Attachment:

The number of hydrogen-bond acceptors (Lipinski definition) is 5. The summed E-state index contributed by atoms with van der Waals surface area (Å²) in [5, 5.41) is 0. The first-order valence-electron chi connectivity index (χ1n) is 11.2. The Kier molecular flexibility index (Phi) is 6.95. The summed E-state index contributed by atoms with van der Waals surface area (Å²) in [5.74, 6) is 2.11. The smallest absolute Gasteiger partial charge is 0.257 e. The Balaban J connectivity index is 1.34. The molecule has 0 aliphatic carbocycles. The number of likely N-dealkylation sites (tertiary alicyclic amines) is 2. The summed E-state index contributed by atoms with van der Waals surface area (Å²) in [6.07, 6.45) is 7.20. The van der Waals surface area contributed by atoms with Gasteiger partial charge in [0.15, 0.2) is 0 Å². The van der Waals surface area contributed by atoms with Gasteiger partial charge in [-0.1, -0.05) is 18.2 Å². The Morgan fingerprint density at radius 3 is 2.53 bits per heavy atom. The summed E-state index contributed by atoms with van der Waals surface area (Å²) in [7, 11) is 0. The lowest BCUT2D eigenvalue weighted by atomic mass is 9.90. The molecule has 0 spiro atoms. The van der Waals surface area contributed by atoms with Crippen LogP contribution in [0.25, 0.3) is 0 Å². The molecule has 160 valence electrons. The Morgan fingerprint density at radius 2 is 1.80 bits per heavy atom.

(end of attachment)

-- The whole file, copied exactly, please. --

The number of hydrogen-bond acceptors (Lipinski definition) is 5. The summed E-state index contributed by atoms with van der Waals surface area (Å²) in [5, 5.41) is 0. The first-order valence-electron chi connectivity index (χ1n) is 11.2. The Kier molecular flexibility index (Phi) is 6.95. The summed E-state index contributed by atoms with van der Waals surface area (Å²) in [5.74, 6) is 2.11. The smallest absolute Gasteiger partial charge is 0.257 e. The Balaban J connectivity index is 1.34. The molecule has 0 aliphatic carbocycles. The number of likely N-dealkylation sites (tertiary alicyclic amines) is 2. The summed E-state index contributed by atoms with van der Waals surface area (Å²) in [6.07, 6.45) is 7.20. The van der Waals surface area contributed by atoms with Gasteiger partial charge in [0.15, 0.2) is 0 Å². The van der Waals surface area contributed by atoms with Gasteiger partial charge in [-0.1, -0.05) is 18.2 Å². The Morgan fingerprint density at radius 3 is 2.53 bits per heavy atom. The summed E-state index contributed by atoms with van der Waals surface area (Å²) in [7, 11) is 0. The lowest BCUT2D eigenvalue weighted by atomic mass is 9.90. The molecule has 0 spiro atoms. The van der Waals surface area contributed by atoms with Crippen LogP contribution in [0.25, 0.3) is 0 Å². The molecule has 160 valence electrons. The Morgan fingerprint density at radius 2 is 1.80 bits per heavy atom.